Can you believe it, the Civic is now in its tenth, yes tenth iteration? This all new 2017 Honda Civic hatchback is longer, wider and lower than the last generation it’s gone from a family hatch, to more a family saloon in its looks.
Torsional rigidity is up by 41% over the old model and the power steering system was in development for seven years. You can spec active dampers on the very highest trim grade and the whole car is 16KG lighter than the outgoing Civic. The windscreen is 4.6 mm thick, comprised of multiple materials to deaden wind noise…by all accounts the new Civic is a tour de force in ground up reengineering. But is it?
We headed to Barcleona to see if this new Civic lives up to the press pack hype.
After seeing this ‘all new’ Civic in Geneva last year we weren’t sure…it looks American. With styling very similar to the new NSX, it doesn’t look quite right for UK roads. For a start it’s much longer than any Civic hatch before, as mentioned in the intro it looks like a sedan more than a hatchback.
It was actually designed in Japan, although when questioned, Honda admitted their design language is heading more toward the US than Europe.
…and after seeing it in the flesh…we’re still not keen. It’s a nice enough, modern, angular design…yet it’s all a bit elongated and slopey.
Angles and slopes worked fine on the shorter, more stout ninth gen, however to us the new Civic just looks a bit disjointed.
Like a cut and shut of three different cars.
Maybe it’s a grower?
Starting off at £18,335 for a 1.0 litre turbo in SE trim, that’s roughly in line with its competitors like the Golf and Focus, but their entry level kit is rather less generous than Honda’s. So it’s worth forking out an extra few hundred quid for the Civic.
In top spec Prestige trim with the 1.5 litre and a CVT you’re looking at a rather heft £27,295.
Honda’s highly lauded 1.6 i-DTEC diesel isn’t present at launch, it will be making the line-up at some point in the future though.
You’re left with either a 1.0 litre three cylinder VTEC or a 1.5 litre VTEC. Both are turbo’d, the latter doesn’t have the high lift cam, so it’s not full VTEC, but carries the name anyway.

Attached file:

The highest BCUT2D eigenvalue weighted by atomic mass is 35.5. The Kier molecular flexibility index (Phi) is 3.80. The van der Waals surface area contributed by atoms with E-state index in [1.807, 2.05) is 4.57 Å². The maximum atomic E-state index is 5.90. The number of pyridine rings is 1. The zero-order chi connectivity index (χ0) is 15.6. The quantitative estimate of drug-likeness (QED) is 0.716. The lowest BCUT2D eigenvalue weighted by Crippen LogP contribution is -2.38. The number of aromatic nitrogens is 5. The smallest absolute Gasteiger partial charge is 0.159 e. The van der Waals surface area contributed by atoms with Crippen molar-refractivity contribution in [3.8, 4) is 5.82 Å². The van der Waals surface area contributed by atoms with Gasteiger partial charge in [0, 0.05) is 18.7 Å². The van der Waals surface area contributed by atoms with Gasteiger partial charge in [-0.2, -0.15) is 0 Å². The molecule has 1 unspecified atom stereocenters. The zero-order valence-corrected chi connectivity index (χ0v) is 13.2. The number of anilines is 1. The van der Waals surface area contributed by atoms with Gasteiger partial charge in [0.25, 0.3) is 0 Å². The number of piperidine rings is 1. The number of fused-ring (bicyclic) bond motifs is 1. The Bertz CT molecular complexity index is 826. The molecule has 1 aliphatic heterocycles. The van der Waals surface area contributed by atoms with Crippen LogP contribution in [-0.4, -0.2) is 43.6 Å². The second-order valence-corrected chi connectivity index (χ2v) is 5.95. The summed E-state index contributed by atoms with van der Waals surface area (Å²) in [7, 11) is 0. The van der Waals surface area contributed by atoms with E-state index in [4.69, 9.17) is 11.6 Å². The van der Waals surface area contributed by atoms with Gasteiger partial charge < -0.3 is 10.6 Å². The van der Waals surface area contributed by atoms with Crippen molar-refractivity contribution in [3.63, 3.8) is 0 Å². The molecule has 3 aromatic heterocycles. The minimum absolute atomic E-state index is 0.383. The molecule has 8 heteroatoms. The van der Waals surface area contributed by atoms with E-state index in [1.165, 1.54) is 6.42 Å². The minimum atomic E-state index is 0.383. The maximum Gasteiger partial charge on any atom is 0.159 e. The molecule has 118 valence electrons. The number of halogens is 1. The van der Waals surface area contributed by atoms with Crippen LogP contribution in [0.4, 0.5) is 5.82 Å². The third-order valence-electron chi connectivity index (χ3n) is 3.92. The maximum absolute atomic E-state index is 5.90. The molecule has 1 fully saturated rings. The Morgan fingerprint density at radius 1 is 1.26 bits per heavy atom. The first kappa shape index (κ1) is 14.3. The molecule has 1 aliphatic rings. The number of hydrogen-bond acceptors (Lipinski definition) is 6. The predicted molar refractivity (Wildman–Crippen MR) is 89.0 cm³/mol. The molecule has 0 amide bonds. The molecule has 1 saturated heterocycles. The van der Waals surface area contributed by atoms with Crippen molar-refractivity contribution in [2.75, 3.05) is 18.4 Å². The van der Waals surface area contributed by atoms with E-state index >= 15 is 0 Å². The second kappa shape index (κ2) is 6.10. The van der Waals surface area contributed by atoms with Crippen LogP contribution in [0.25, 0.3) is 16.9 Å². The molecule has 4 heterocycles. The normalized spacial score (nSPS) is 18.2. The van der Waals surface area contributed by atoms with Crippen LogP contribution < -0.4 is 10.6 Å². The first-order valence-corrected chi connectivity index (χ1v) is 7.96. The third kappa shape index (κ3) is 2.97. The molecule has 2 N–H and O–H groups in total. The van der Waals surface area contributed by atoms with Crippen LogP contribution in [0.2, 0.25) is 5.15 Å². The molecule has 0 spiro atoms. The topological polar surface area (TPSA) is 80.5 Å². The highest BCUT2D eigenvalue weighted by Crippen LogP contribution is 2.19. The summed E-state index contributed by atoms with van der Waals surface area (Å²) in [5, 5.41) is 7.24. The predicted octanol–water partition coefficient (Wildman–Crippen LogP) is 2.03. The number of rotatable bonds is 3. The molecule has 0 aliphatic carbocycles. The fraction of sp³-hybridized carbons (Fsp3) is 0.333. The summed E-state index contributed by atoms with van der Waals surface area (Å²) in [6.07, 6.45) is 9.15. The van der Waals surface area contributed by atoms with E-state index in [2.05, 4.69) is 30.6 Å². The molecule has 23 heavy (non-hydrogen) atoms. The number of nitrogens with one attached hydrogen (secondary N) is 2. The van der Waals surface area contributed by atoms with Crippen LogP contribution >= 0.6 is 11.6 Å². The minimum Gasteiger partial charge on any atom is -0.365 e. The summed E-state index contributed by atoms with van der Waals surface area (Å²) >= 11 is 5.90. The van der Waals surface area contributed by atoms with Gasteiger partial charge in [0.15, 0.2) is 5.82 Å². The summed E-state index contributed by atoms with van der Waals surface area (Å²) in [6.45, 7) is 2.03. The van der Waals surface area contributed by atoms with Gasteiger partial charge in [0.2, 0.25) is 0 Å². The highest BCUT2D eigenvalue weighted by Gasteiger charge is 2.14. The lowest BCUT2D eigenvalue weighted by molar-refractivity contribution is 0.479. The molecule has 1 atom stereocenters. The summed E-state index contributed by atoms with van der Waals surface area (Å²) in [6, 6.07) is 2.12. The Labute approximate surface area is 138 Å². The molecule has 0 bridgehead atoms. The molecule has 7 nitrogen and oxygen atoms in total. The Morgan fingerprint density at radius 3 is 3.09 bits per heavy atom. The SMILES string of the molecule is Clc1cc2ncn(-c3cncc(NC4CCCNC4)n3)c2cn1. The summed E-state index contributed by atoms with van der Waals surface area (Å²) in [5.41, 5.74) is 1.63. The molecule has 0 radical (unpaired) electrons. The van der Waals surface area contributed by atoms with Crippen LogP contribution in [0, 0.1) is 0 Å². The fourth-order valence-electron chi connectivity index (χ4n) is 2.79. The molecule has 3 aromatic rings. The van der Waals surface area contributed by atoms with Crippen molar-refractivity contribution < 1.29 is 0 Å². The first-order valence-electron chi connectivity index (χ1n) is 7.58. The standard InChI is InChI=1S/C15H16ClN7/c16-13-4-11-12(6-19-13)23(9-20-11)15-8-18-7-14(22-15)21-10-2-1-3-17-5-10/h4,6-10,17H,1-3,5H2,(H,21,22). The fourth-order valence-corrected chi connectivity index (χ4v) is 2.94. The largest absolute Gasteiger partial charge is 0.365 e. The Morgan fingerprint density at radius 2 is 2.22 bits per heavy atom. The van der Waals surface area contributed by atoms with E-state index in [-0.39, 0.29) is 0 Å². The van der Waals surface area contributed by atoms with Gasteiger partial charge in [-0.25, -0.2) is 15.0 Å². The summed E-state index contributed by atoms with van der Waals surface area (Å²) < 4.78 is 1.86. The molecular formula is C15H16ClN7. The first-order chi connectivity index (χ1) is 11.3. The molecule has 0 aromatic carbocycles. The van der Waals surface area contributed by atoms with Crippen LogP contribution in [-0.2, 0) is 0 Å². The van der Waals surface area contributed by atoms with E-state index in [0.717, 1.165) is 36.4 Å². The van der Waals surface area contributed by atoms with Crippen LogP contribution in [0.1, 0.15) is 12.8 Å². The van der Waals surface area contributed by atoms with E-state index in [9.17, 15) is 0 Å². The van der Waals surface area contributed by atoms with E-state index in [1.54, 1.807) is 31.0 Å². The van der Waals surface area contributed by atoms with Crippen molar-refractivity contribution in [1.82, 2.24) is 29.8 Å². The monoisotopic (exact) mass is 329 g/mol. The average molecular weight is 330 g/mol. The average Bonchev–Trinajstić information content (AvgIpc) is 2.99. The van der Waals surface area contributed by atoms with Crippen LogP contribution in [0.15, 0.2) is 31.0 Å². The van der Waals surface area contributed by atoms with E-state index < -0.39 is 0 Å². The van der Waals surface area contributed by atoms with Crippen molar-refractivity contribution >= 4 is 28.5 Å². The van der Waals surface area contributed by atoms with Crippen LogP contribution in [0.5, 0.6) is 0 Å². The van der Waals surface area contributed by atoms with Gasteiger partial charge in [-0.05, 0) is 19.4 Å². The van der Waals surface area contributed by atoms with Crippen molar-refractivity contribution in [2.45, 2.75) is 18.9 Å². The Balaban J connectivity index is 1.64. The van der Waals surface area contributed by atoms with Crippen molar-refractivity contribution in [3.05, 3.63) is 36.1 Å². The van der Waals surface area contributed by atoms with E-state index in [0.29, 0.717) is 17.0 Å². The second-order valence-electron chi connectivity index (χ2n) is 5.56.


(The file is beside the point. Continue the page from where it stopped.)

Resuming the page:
The only auto box on offer is a CVT, on the manual front there’s a rather slick six speed ‘box in place.
For us the 1.5 litre turbo is the pick of the range, it’s warm hatch territory and, actually has more power than the EP3 Type R.
You still have to work it in the midrange though, this isn’t your lazy type of, ‘let the torque build’ turbo setup. Throwing it round some mountain roads we were changing up and down from third to second along the way, it’s no biggie and the slick six speed gearbox has a nice short throw to it.
If you opt for a CVT you will be penalised 20 Nm in the torque department, purely down to what the gearbox can handle and no doubt its longevity.
Turn in is nice and sharp, the rack setup is very similar to that of the Type R, and yet there’s still a sense of disconnection due to the light weighting on initial input.
We didn’t get a huge chance to put the new Civic through its paces on a dynamic, handling front.
However from the short number of challenging roads we did drive on, we can tell you that it stays nicely balanced through the corners. When pushed a little bit more – in a spirited way – it will start to understeer as the weight shifts to the front.
That new multi link rear setup gives the car a stable feel when you lift off the throttle mid corner, partly down to the forward weight bias that’s shifted slightly, as Honda have moved the fuel tank from under the front seats to the rear.